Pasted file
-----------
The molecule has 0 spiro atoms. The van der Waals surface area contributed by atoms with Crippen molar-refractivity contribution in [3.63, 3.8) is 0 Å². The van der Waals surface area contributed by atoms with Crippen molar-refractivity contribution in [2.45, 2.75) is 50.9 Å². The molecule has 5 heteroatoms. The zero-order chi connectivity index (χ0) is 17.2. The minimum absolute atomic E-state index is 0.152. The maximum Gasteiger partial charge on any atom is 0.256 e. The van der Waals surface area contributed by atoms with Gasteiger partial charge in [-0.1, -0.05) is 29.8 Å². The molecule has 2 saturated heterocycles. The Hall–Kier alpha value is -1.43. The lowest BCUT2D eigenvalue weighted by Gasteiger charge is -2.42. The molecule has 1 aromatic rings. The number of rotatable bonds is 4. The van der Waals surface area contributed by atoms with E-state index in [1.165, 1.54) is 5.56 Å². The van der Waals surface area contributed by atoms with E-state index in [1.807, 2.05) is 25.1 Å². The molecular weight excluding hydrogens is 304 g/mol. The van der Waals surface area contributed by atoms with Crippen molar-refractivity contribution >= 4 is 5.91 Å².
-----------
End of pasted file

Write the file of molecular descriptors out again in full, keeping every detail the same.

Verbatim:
The molecule has 0 spiro atoms. The van der Waals surface area contributed by atoms with Crippen molar-refractivity contribution in [3.63, 3.8) is 0 Å². The van der Waals surface area contributed by atoms with Crippen molar-refractivity contribution in [2.45, 2.75) is 50.9 Å². The molecule has 5 heteroatoms. The zero-order chi connectivity index (χ0) is 17.2. The minimum absolute atomic E-state index is 0.152. The maximum Gasteiger partial charge on any atom is 0.256 e. The van der Waals surface area contributed by atoms with Gasteiger partial charge in [-0.1, -0.05) is 29.8 Å². The molecule has 2 saturated heterocycles. The Hall–Kier alpha value is -1.43. The lowest BCUT2D eigenvalue weighted by Gasteiger charge is -2.42. The molecule has 1 aromatic rings. The number of rotatable bonds is 4. The van der Waals surface area contributed by atoms with E-state index in [1.165, 1.54) is 5.56 Å². The van der Waals surface area contributed by atoms with E-state index in [1.807, 2.05) is 25.1 Å². The molecular weight excluding hydrogens is 304 g/mol. The van der Waals surface area contributed by atoms with Crippen molar-refractivity contribution >= 4 is 5.91 Å².